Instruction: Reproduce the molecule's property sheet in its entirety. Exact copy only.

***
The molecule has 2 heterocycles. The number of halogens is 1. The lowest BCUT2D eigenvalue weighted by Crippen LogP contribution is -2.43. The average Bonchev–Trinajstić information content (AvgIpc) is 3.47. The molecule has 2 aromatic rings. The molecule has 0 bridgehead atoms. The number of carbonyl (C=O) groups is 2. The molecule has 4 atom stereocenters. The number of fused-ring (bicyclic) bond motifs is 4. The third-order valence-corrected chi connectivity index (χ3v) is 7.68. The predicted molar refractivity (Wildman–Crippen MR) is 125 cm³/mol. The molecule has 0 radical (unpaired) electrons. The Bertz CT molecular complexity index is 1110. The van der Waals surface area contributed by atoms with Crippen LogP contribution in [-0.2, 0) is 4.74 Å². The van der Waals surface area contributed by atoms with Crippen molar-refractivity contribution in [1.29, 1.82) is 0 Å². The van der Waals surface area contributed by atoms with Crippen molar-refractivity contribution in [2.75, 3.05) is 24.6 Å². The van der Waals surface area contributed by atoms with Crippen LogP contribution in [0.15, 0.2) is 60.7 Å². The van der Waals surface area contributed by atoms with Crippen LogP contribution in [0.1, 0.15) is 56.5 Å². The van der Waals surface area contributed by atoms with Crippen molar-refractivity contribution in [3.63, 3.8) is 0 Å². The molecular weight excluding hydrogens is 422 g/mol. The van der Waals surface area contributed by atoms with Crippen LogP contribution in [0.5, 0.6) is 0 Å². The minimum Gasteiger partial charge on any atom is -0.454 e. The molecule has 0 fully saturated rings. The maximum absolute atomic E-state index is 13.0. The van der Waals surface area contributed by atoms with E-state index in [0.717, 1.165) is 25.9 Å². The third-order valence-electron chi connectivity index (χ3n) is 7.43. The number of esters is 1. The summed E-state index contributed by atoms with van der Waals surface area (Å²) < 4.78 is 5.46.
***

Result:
The molecule has 2 heterocycles. The number of halogens is 1. The lowest BCUT2D eigenvalue weighted by Crippen LogP contribution is -2.43. The average Bonchev–Trinajstić information content (AvgIpc) is 3.47. The molecule has 2 aromatic rings. The molecule has 0 bridgehead atoms. The number of carbonyl (C=O) groups is 2. The molecule has 4 atom stereocenters. The number of fused-ring (bicyclic) bond motifs is 4. The third-order valence-corrected chi connectivity index (χ3v) is 7.68. The predicted molar refractivity (Wildman–Crippen MR) is 125 cm³/mol. The molecule has 0 radical (unpaired) electrons. The Bertz CT molecular complexity index is 1110. The van der Waals surface area contributed by atoms with Crippen LogP contribution in [-0.2, 0) is 4.74 Å². The van der Waals surface area contributed by atoms with Crippen molar-refractivity contribution in [1.29, 1.82) is 0 Å². The van der Waals surface area contributed by atoms with Crippen molar-refractivity contribution in [2.75, 3.05) is 24.6 Å². The van der Waals surface area contributed by atoms with Crippen LogP contribution in [0.15, 0.2) is 60.7 Å². The van der Waals surface area contributed by atoms with Crippen LogP contribution in [0.1, 0.15) is 56.5 Å². The van der Waals surface area contributed by atoms with Crippen molar-refractivity contribution in [3.63, 3.8) is 0 Å². The molecular weight excluding hydrogens is 422 g/mol. The van der Waals surface area contributed by atoms with Crippen LogP contribution in [0.5, 0.6) is 0 Å². The minimum Gasteiger partial charge on any atom is -0.454 e. The molecule has 0 fully saturated rings. The maximum absolute atomic E-state index is 13.0. The van der Waals surface area contributed by atoms with E-state index in [0.717, 1.165) is 25.9 Å². The third-order valence-electron chi connectivity index (χ3n) is 7.43. The number of esters is 1. The summed E-state index contributed by atoms with van der Waals surface area (Å²) < 4.78 is 5.46.